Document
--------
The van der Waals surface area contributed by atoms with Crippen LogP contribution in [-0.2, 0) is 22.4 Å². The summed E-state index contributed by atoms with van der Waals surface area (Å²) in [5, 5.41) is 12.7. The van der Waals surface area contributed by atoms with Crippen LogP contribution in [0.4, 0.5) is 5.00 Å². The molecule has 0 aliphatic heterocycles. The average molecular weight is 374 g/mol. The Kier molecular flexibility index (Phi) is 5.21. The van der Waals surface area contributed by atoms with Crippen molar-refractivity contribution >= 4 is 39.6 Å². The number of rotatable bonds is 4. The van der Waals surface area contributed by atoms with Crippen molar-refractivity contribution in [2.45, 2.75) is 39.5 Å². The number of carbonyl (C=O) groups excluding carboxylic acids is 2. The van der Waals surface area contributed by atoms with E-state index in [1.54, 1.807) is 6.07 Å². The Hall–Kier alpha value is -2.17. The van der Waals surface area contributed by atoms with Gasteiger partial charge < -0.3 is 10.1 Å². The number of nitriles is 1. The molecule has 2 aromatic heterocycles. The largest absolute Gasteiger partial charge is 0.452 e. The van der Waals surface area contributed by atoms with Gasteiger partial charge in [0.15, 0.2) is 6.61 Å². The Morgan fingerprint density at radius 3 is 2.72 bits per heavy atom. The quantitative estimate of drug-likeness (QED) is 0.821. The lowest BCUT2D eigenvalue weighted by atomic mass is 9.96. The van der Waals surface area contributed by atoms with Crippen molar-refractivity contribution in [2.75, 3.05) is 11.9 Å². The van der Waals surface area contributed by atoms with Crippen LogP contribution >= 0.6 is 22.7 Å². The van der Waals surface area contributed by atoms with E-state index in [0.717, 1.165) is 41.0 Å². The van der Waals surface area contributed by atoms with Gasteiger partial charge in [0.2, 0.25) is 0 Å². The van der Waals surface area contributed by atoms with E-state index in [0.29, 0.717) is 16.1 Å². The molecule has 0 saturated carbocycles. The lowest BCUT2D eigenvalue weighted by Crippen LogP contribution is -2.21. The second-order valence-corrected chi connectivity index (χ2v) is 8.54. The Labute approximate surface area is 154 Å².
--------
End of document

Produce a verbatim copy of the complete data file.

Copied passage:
The van der Waals surface area contributed by atoms with Crippen LogP contribution in [-0.2, 0) is 22.4 Å². The summed E-state index contributed by atoms with van der Waals surface area (Å²) in [5, 5.41) is 12.7. The van der Waals surface area contributed by atoms with Crippen LogP contribution in [0.4, 0.5) is 5.00 Å². The molecule has 0 aliphatic heterocycles. The average molecular weight is 374 g/mol. The Kier molecular flexibility index (Phi) is 5.21. The van der Waals surface area contributed by atoms with Crippen molar-refractivity contribution >= 4 is 39.6 Å². The number of rotatable bonds is 4. The van der Waals surface area contributed by atoms with Crippen molar-refractivity contribution in [2.45, 2.75) is 39.5 Å². The number of carbonyl (C=O) groups excluding carboxylic acids is 2. The van der Waals surface area contributed by atoms with E-state index in [1.54, 1.807) is 6.07 Å². The Hall–Kier alpha value is -2.17. The van der Waals surface area contributed by atoms with Gasteiger partial charge < -0.3 is 10.1 Å². The number of nitriles is 1. The molecule has 2 aromatic heterocycles. The largest absolute Gasteiger partial charge is 0.452 e. The van der Waals surface area contributed by atoms with Gasteiger partial charge in [0.15, 0.2) is 6.61 Å². The Morgan fingerprint density at radius 3 is 2.72 bits per heavy atom. The quantitative estimate of drug-likeness (QED) is 0.821. The lowest BCUT2D eigenvalue weighted by atomic mass is 9.96. The van der Waals surface area contributed by atoms with Crippen molar-refractivity contribution in [2.75, 3.05) is 11.9 Å². The van der Waals surface area contributed by atoms with Crippen LogP contribution >= 0.6 is 22.7 Å². The van der Waals surface area contributed by atoms with E-state index in [0.717, 1.165) is 41.0 Å². The van der Waals surface area contributed by atoms with Gasteiger partial charge in [0.2, 0.25) is 0 Å². The van der Waals surface area contributed by atoms with E-state index in [0.29, 0.717) is 16.1 Å². The molecule has 0 saturated carbocycles. The lowest BCUT2D eigenvalue weighted by Crippen LogP contribution is -2.21. The second-order valence-corrected chi connectivity index (χ2v) is 8.54. The Labute approximate surface area is 154 Å².